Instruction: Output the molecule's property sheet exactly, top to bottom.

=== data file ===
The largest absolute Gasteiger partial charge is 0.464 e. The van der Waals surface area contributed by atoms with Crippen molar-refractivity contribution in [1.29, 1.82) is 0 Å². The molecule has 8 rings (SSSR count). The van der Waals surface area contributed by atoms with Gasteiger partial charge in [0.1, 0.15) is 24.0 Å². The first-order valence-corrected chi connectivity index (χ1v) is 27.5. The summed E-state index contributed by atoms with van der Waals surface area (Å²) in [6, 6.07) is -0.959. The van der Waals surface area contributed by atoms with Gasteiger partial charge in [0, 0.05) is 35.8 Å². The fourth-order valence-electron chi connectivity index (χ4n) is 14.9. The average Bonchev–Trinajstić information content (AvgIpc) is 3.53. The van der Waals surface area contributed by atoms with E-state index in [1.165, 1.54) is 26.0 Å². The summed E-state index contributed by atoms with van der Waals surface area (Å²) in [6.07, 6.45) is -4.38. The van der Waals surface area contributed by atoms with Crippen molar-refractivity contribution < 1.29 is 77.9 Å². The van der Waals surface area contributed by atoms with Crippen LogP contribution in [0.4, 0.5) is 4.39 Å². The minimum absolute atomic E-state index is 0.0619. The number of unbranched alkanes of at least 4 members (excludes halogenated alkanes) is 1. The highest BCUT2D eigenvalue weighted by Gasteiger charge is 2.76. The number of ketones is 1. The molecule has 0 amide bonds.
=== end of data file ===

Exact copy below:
The largest absolute Gasteiger partial charge is 0.464 e. The van der Waals surface area contributed by atoms with Crippen molar-refractivity contribution in [1.29, 1.82) is 0 Å². The molecule has 8 rings (SSSR count). The van der Waals surface area contributed by atoms with Gasteiger partial charge in [0.1, 0.15) is 24.0 Å². The first-order valence-corrected chi connectivity index (χ1v) is 27.5. The summed E-state index contributed by atoms with van der Waals surface area (Å²) in [6, 6.07) is -0.959. The van der Waals surface area contributed by atoms with Gasteiger partial charge in [0, 0.05) is 35.8 Å². The fourth-order valence-electron chi connectivity index (χ4n) is 14.9. The average Bonchev–Trinajstić information content (AvgIpc) is 3.53. The van der Waals surface area contributed by atoms with E-state index in [1.165, 1.54) is 26.0 Å². The summed E-state index contributed by atoms with van der Waals surface area (Å²) in [6.07, 6.45) is -4.38. The van der Waals surface area contributed by atoms with Crippen molar-refractivity contribution < 1.29 is 77.9 Å². The van der Waals surface area contributed by atoms with Crippen LogP contribution in [0.4, 0.5) is 4.39 Å². The minimum absolute atomic E-state index is 0.0619. The number of unbranched alkanes of at least 4 members (excludes halogenated alkanes) is 1. The highest BCUT2D eigenvalue weighted by Gasteiger charge is 2.76. The number of ketones is 1. The molecule has 0 amide bonds.